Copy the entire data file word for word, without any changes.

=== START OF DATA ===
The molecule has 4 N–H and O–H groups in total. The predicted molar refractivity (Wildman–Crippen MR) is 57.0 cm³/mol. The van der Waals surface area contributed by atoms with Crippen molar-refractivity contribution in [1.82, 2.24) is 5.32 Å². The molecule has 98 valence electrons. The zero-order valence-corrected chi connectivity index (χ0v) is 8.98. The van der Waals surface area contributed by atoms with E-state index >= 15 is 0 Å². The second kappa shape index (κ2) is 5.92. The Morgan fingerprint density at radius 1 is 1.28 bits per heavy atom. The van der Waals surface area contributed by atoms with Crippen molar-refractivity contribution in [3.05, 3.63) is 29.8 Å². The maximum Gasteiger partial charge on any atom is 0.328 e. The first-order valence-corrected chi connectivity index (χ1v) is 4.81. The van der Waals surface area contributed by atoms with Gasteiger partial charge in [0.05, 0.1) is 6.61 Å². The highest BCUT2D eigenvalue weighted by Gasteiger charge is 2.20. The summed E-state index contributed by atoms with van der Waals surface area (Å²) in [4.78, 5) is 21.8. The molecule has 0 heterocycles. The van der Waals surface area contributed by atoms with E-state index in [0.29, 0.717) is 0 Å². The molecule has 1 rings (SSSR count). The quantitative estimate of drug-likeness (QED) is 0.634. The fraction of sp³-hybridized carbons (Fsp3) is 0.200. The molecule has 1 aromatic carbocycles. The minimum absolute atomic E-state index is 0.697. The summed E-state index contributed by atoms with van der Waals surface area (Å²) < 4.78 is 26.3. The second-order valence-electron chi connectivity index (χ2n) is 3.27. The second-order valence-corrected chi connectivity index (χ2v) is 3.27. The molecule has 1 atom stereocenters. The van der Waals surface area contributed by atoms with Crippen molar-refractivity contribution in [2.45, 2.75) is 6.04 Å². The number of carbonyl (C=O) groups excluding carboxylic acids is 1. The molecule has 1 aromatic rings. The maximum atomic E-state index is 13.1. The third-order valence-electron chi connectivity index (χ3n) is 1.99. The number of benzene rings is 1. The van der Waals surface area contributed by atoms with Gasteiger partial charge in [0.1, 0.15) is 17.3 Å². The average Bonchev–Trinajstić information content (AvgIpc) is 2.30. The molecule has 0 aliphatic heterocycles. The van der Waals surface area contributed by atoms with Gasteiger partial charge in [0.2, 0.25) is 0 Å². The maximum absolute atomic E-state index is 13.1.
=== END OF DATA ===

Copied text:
The molecule has 4 N–H and O–H groups in total. The predicted molar refractivity (Wildman–Crippen MR) is 57.0 cm³/mol. The van der Waals surface area contributed by atoms with Crippen molar-refractivity contribution in [1.82, 2.24) is 5.32 Å². The molecule has 98 valence electrons. The zero-order valence-corrected chi connectivity index (χ0v) is 8.98. The van der Waals surface area contributed by atoms with E-state index >= 15 is 0 Å². The second kappa shape index (κ2) is 5.92. The Morgan fingerprint density at radius 1 is 1.28 bits per heavy atom. The van der Waals surface area contributed by atoms with Crippen molar-refractivity contribution in [3.05, 3.63) is 29.8 Å². The maximum Gasteiger partial charge on any atom is 0.328 e. The first-order valence-corrected chi connectivity index (χ1v) is 4.81. The van der Waals surface area contributed by atoms with Gasteiger partial charge in [0.05, 0.1) is 6.61 Å². The highest BCUT2D eigenvalue weighted by Gasteiger charge is 2.20. The summed E-state index contributed by atoms with van der Waals surface area (Å²) in [4.78, 5) is 21.8. The molecule has 0 heterocycles. The van der Waals surface area contributed by atoms with E-state index in [0.29, 0.717) is 0 Å². The molecule has 1 rings (SSSR count). The quantitative estimate of drug-likeness (QED) is 0.634. The fraction of sp³-hybridized carbons (Fsp3) is 0.200. The molecule has 1 aromatic carbocycles. The minimum absolute atomic E-state index is 0.697. The summed E-state index contributed by atoms with van der Waals surface area (Å²) < 4.78 is 26.3. The second-order valence-electron chi connectivity index (χ2n) is 3.27. The second-order valence-corrected chi connectivity index (χ2v) is 3.27. The molecule has 1 atom stereocenters. The van der Waals surface area contributed by atoms with Crippen molar-refractivity contribution in [2.45, 2.75) is 6.04 Å². The number of carbonyl (C=O) groups excluding carboxylic acids is 1. The molecule has 1 aromatic rings. The maximum atomic E-state index is 13.1. The third-order valence-electron chi connectivity index (χ3n) is 1.99. The number of benzene rings is 1. The van der Waals surface area contributed by atoms with Gasteiger partial charge in [0.1, 0.15) is 17.3 Å². The average Bonchev–Trinajstić information content (AvgIpc) is 2.30. The molecule has 0 aliphatic heterocycles. The van der Waals surface area contributed by atoms with Gasteiger partial charge in [0.2, 0.25) is 0 Å². The maximum absolute atomic E-state index is 13.1.